Will a single /27 get fully routed these days?

Jimmy Hess mysidia at gmail.com
Mon Jan 27 02:50:43 UTC 2014

On Sun, Jan 26, 2014 at 8:02 PM, John R. Levine <johnl at iecc.com> wrote:

I don't see ARIN recognizing bogus transfers in the registry -- if the
transfer policy wasn't followed, then no transfer occurred.

>  Well, maybe.  My vision is that the ISP calls up their upstreams and/or
> peers, some say OK, many say, sorry, unless you're offering to fund some
> very expen$ive router upgrade$, we can't do it.  Even the ones who say OK
> will have little incentive to push their peers, so there will be flaky
> islands of routing.
> The customer will continue to whine, of course, at which point the ISP has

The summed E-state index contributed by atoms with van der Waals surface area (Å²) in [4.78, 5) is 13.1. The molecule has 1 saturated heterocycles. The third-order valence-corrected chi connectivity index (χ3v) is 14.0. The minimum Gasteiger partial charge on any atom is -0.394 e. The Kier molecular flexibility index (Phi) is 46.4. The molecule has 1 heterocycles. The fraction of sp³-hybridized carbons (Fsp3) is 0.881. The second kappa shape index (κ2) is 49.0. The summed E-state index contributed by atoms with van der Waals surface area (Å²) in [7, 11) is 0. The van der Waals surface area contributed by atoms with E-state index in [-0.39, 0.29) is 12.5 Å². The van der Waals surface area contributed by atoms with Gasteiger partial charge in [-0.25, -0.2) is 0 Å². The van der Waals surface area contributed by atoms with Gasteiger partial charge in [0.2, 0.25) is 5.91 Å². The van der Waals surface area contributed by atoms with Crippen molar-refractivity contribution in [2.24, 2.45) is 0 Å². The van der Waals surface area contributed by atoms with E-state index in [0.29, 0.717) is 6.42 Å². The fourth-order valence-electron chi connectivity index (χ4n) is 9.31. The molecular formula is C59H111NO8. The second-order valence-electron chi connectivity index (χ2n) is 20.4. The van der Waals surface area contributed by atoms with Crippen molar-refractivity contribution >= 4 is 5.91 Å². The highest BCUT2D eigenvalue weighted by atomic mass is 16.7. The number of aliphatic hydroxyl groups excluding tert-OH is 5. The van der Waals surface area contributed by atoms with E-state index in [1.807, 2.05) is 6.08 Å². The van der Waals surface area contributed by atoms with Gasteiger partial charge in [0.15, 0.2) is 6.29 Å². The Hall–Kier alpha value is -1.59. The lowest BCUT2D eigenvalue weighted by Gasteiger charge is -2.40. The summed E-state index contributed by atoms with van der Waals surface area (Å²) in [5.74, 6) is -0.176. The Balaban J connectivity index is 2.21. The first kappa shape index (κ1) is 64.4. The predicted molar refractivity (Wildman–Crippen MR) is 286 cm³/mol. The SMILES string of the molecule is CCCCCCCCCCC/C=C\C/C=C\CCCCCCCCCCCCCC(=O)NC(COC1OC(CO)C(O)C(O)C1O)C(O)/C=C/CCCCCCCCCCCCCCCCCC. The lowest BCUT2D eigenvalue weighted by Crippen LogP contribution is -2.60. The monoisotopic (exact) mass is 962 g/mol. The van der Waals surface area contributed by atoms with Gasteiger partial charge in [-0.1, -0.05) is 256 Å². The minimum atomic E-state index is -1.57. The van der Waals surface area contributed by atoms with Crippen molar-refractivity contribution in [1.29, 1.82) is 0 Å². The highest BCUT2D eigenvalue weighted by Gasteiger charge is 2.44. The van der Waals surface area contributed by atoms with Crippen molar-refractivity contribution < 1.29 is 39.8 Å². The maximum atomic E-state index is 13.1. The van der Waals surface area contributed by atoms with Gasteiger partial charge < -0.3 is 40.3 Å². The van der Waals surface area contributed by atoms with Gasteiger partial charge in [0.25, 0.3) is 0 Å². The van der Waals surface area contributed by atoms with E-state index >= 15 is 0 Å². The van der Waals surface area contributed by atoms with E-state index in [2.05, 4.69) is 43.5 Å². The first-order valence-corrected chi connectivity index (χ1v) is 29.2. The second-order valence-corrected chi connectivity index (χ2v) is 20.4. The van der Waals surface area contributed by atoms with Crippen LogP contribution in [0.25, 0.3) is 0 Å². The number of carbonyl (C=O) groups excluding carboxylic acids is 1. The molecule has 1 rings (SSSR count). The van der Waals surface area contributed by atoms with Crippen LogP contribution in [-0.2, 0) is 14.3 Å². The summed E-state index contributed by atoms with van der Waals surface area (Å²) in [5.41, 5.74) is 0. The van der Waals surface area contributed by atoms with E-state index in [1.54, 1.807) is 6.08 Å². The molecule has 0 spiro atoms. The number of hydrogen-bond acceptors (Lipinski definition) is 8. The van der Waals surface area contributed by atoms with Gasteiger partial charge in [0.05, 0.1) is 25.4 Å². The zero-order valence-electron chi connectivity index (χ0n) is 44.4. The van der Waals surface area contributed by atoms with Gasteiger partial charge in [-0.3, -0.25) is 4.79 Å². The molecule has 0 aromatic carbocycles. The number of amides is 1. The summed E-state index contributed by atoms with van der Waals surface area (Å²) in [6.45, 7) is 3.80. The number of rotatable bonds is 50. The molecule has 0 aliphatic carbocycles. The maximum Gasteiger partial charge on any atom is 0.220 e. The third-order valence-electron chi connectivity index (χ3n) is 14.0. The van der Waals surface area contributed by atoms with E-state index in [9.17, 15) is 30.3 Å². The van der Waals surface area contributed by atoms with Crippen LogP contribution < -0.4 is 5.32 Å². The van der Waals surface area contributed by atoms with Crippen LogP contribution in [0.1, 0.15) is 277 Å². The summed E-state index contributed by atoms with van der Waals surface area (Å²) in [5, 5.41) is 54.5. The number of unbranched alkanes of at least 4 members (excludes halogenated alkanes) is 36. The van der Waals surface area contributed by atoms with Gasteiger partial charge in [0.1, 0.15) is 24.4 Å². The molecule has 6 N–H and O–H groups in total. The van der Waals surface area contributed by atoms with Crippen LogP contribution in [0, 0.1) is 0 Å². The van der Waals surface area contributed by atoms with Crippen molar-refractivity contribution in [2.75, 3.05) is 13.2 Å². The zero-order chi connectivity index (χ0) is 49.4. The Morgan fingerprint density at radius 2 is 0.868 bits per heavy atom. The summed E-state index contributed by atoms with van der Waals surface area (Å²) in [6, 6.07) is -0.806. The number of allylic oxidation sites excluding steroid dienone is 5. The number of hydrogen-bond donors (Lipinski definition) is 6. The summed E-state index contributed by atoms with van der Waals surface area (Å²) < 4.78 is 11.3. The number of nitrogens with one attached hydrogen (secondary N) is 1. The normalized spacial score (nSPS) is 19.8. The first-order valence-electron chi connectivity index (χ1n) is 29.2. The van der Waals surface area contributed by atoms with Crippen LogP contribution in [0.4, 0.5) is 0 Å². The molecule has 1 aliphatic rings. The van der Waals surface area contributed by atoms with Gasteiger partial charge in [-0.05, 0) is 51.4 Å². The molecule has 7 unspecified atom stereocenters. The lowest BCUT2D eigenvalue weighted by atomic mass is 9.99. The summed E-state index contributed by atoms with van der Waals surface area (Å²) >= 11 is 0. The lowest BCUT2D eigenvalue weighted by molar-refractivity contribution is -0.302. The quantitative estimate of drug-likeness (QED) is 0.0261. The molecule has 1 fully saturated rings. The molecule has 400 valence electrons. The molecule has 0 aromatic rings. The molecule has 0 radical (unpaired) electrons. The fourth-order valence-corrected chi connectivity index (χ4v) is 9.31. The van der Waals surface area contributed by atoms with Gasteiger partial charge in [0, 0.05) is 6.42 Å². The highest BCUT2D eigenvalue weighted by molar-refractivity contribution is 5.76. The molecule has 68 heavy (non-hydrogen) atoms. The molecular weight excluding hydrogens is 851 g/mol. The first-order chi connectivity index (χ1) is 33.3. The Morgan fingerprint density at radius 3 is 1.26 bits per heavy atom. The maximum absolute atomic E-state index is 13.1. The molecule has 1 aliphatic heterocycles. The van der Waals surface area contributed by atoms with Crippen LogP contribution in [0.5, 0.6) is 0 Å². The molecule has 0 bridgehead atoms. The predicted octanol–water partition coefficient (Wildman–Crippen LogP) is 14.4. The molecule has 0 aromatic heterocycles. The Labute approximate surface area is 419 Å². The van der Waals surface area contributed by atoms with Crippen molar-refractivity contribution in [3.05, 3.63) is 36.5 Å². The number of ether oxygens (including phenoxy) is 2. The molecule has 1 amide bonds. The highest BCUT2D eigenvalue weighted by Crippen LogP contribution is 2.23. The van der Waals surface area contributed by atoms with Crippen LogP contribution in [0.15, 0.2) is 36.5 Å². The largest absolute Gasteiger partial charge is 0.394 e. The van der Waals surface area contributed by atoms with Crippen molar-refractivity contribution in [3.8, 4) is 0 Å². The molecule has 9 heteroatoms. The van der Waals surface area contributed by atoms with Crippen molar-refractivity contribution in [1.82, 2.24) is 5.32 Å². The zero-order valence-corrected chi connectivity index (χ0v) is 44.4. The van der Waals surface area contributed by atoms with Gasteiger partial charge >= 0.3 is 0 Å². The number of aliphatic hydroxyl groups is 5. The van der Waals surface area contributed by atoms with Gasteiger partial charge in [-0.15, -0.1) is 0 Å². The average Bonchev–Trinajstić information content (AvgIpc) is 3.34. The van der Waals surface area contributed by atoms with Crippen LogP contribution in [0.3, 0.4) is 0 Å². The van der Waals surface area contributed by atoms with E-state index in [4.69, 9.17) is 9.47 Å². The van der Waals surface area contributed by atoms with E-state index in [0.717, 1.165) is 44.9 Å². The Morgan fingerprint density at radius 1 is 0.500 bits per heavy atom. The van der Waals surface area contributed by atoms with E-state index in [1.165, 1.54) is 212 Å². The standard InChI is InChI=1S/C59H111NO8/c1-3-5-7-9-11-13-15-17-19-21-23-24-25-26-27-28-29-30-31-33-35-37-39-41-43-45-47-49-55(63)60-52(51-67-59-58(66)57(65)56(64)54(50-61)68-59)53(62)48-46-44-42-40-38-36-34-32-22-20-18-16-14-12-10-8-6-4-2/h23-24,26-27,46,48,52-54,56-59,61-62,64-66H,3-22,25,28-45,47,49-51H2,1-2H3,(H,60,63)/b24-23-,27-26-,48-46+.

> the bright idea to do some traceroutes and figure out which ISP announces
> the enclosing block.  They call up that ISP and ask, what would you charge
> to tunnel that traffic back to us?


If it's a /28 allocation under ARIN NRPM 4.10;  there is no  assignee that
gets to announce the enclosing /24.

I do not see in the cards, a lot of /28 allocations occuring.

Since 4.10 addresses are exclusively for IPv6 transition,  immediate need
criteria must be met, and "the applicant must demonstrate that no other
allocations or assignments will meet this need";  I doubt there will be a
significant number of /28s that will fit the need.

More likely, those that would utilize 4.10 will be asking for a /24
 allocation, if addresses need to be routed.

Or a /28;  if the transition function where the addresses are required are
small,  and they do not require global reachability.

Another answer for end users may well be.... instead of accepting /28s into
your table:  implement IPv6 instead,  so you are not needing IPv4  to
connect to these networks that have deployed IPv6 and are requiring the /28
for a special IPv4 to IPv6 transition purpose.


More information about the NANOG mailing list